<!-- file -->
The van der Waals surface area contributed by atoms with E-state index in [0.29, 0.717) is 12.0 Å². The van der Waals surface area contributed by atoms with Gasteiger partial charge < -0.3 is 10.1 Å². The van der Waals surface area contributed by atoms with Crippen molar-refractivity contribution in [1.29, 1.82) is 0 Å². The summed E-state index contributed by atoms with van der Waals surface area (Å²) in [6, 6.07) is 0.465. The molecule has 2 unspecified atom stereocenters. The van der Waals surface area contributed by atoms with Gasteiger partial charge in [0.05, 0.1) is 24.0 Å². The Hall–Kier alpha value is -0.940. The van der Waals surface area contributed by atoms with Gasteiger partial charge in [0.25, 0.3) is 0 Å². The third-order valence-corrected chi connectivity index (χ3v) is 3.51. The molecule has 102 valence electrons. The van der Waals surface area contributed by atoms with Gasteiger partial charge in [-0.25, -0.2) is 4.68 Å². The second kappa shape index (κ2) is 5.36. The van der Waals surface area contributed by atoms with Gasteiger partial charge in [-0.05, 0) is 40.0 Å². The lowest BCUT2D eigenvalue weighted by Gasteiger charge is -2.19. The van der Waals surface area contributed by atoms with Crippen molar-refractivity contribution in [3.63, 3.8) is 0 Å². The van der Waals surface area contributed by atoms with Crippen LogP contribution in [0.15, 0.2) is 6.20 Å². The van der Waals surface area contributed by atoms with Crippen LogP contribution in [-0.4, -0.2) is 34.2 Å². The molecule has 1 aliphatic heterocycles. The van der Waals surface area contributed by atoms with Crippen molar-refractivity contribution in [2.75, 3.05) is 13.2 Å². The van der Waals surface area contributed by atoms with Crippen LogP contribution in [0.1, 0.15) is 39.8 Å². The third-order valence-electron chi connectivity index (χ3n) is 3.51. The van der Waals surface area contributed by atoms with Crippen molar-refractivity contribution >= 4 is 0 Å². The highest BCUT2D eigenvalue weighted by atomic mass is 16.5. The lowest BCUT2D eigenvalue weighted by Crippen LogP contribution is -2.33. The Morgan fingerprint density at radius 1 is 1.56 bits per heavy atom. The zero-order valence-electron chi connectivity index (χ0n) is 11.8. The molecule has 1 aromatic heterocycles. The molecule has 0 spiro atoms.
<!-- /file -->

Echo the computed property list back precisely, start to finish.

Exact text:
The van der Waals surface area contributed by atoms with E-state index in [0.29, 0.717) is 12.0 Å². The van der Waals surface area contributed by atoms with Gasteiger partial charge < -0.3 is 10.1 Å². The van der Waals surface area contributed by atoms with Crippen molar-refractivity contribution in [1.29, 1.82) is 0 Å². The summed E-state index contributed by atoms with van der Waals surface area (Å²) in [6, 6.07) is 0.465. The molecule has 2 unspecified atom stereocenters. The van der Waals surface area contributed by atoms with Gasteiger partial charge in [0.05, 0.1) is 24.0 Å². The Hall–Kier alpha value is -0.940. The van der Waals surface area contributed by atoms with Gasteiger partial charge in [0.25, 0.3) is 0 Å². The third-order valence-corrected chi connectivity index (χ3v) is 3.51. The molecule has 102 valence electrons. The van der Waals surface area contributed by atoms with Gasteiger partial charge in [-0.25, -0.2) is 4.68 Å². The second kappa shape index (κ2) is 5.36. The van der Waals surface area contributed by atoms with Gasteiger partial charge in [-0.05, 0) is 40.0 Å². The lowest BCUT2D eigenvalue weighted by Gasteiger charge is -2.19. The van der Waals surface area contributed by atoms with Crippen molar-refractivity contribution in [3.63, 3.8) is 0 Å². The van der Waals surface area contributed by atoms with Crippen LogP contribution in [0.15, 0.2) is 6.20 Å². The van der Waals surface area contributed by atoms with Crippen LogP contribution in [-0.4, -0.2) is 34.2 Å². The molecule has 1 aliphatic heterocycles. The van der Waals surface area contributed by atoms with Crippen molar-refractivity contribution in [2.75, 3.05) is 13.2 Å². The van der Waals surface area contributed by atoms with Crippen LogP contribution in [0.1, 0.15) is 39.8 Å². The third-order valence-electron chi connectivity index (χ3n) is 3.51. The van der Waals surface area contributed by atoms with Crippen molar-refractivity contribution >= 4 is 0 Å². The highest BCUT2D eigenvalue weighted by atomic mass is 16.5. The lowest BCUT2D eigenvalue weighted by Crippen LogP contribution is -2.33. The Morgan fingerprint density at radius 1 is 1.56 bits per heavy atom. The zero-order valence-electron chi connectivity index (χ0n) is 11.8. The molecule has 1 aromatic heterocycles. The molecule has 0 spiro atoms.